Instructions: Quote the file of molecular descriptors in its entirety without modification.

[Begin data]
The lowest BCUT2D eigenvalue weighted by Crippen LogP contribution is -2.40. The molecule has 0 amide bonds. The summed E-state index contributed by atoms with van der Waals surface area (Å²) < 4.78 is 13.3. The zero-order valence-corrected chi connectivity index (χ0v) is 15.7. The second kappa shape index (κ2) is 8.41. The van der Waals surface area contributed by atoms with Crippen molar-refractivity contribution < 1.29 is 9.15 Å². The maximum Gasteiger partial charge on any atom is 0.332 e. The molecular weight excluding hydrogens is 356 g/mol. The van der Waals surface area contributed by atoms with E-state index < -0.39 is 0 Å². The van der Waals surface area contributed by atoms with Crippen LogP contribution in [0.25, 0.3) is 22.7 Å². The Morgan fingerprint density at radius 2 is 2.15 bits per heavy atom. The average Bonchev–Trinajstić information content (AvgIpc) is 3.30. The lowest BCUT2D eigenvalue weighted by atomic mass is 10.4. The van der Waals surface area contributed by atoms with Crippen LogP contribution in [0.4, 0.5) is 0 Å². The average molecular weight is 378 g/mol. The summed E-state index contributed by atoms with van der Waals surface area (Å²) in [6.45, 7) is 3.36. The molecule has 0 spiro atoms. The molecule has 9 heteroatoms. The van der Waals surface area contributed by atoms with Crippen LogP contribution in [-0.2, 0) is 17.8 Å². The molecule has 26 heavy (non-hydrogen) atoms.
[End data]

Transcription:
The lowest BCUT2D eigenvalue weighted by Crippen LogP contribution is -2.40. The molecule has 0 amide bonds. The summed E-state index contributed by atoms with van der Waals surface area (Å²) < 4.78 is 13.3. The zero-order valence-corrected chi connectivity index (χ0v) is 15.7. The second kappa shape index (κ2) is 8.41. The van der Waals surface area contributed by atoms with Crippen molar-refractivity contribution < 1.29 is 9.15 Å². The maximum Gasteiger partial charge on any atom is 0.332 e. The molecular weight excluding hydrogens is 356 g/mol. The van der Waals surface area contributed by atoms with E-state index < -0.39 is 0 Å². The van der Waals surface area contributed by atoms with Crippen LogP contribution in [0.25, 0.3) is 22.7 Å². The Morgan fingerprint density at radius 2 is 2.15 bits per heavy atom. The average Bonchev–Trinajstić information content (AvgIpc) is 3.30. The lowest BCUT2D eigenvalue weighted by atomic mass is 10.4. The van der Waals surface area contributed by atoms with Crippen LogP contribution in [0.4, 0.5) is 0 Å². The average molecular weight is 378 g/mol. The summed E-state index contributed by atoms with van der Waals surface area (Å²) in [6.45, 7) is 3.36. The molecule has 0 spiro atoms. The molecule has 9 heteroatoms. The van der Waals surface area contributed by atoms with Crippen LogP contribution in [-0.2, 0) is 17.8 Å². The molecule has 26 heavy (non-hydrogen) atoms.